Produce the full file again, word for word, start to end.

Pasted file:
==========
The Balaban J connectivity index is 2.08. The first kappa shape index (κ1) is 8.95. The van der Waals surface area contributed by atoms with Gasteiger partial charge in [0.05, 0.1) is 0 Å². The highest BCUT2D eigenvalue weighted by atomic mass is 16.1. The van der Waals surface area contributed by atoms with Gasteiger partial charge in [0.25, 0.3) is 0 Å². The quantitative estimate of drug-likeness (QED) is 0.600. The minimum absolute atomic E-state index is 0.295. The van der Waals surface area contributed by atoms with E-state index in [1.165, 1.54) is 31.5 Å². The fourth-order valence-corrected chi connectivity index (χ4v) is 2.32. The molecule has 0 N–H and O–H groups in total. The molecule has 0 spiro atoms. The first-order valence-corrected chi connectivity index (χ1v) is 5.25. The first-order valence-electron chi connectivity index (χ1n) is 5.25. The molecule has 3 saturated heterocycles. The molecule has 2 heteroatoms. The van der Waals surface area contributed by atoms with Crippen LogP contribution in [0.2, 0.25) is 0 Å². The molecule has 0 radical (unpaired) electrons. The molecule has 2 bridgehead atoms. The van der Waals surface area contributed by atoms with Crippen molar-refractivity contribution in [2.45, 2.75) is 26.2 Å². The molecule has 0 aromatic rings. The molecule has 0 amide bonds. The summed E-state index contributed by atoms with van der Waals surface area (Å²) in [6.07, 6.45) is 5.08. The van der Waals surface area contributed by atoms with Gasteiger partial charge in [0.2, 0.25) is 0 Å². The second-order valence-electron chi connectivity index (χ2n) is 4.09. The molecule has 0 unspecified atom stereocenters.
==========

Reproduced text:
The Balaban J connectivity index is 2.08. The first kappa shape index (κ1) is 8.95. The van der Waals surface area contributed by atoms with Gasteiger partial charge in [0.05, 0.1) is 0 Å². The highest BCUT2D eigenvalue weighted by atomic mass is 16.1. The van der Waals surface area contributed by atoms with Gasteiger partial charge in [0.25, 0.3) is 0 Å². The quantitative estimate of drug-likeness (QED) is 0.600. The minimum absolute atomic E-state index is 0.295. The van der Waals surface area contributed by atoms with E-state index in [1.165, 1.54) is 31.5 Å². The fourth-order valence-corrected chi connectivity index (χ4v) is 2.32. The molecule has 0 N–H and O–H groups in total. The molecule has 0 spiro atoms. The first-order valence-corrected chi connectivity index (χ1v) is 5.25. The first-order valence-electron chi connectivity index (χ1n) is 5.25. The molecule has 3 saturated heterocycles. The molecule has 2 heteroatoms. The van der Waals surface area contributed by atoms with Crippen LogP contribution in [0.2, 0.25) is 0 Å². The molecule has 0 radical (unpaired) electrons. The molecule has 2 bridgehead atoms. The van der Waals surface area contributed by atoms with Crippen molar-refractivity contribution in [2.45, 2.75) is 26.2 Å². The molecule has 0 aromatic rings. The molecule has 0 amide bonds. The summed E-state index contributed by atoms with van der Waals surface area (Å²) in [6.07, 6.45) is 5.08. The van der Waals surface area contributed by atoms with Gasteiger partial charge in [0.2, 0.25) is 0 Å². The second-order valence-electron chi connectivity index (χ2n) is 4.09. The molecule has 0 unspecified atom stereocenters.